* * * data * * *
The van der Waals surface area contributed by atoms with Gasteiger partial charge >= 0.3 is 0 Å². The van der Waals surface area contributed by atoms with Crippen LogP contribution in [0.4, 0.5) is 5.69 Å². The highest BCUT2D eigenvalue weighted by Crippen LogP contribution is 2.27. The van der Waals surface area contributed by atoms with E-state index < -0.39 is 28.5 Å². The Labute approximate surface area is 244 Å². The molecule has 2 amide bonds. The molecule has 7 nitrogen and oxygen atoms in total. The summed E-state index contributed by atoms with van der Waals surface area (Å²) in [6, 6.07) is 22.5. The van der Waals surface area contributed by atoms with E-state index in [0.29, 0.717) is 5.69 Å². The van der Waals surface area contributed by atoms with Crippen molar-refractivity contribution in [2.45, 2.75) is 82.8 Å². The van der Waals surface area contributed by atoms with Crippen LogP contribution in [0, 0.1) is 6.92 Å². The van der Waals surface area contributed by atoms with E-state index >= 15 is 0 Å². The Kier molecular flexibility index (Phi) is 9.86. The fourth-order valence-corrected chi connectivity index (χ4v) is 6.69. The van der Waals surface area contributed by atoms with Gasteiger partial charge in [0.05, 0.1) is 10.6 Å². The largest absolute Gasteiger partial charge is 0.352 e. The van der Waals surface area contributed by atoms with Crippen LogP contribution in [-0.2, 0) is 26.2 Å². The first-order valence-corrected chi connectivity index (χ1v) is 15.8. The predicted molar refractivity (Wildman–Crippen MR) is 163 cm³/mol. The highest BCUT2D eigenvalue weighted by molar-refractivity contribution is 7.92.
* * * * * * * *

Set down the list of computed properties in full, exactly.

The van der Waals surface area contributed by atoms with Gasteiger partial charge >= 0.3 is 0 Å². The van der Waals surface area contributed by atoms with Crippen LogP contribution in [0.4, 0.5) is 5.69 Å². The highest BCUT2D eigenvalue weighted by Crippen LogP contribution is 2.27. The van der Waals surface area contributed by atoms with E-state index < -0.39 is 28.5 Å². The Labute approximate surface area is 244 Å². The molecule has 2 amide bonds. The molecule has 7 nitrogen and oxygen atoms in total. The summed E-state index contributed by atoms with van der Waals surface area (Å²) in [6, 6.07) is 22.5. The van der Waals surface area contributed by atoms with E-state index in [0.29, 0.717) is 5.69 Å². The van der Waals surface area contributed by atoms with Crippen molar-refractivity contribution in [2.45, 2.75) is 82.8 Å². The van der Waals surface area contributed by atoms with Crippen LogP contribution in [0, 0.1) is 6.92 Å². The van der Waals surface area contributed by atoms with E-state index >= 15 is 0 Å². The Kier molecular flexibility index (Phi) is 9.86. The fourth-order valence-corrected chi connectivity index (χ4v) is 6.69. The van der Waals surface area contributed by atoms with Gasteiger partial charge in [0.05, 0.1) is 10.6 Å². The largest absolute Gasteiger partial charge is 0.352 e. The van der Waals surface area contributed by atoms with Crippen LogP contribution in [-0.2, 0) is 26.2 Å². The first-order valence-corrected chi connectivity index (χ1v) is 15.8. The predicted molar refractivity (Wildman–Crippen MR) is 163 cm³/mol. The highest BCUT2D eigenvalue weighted by molar-refractivity contribution is 7.92.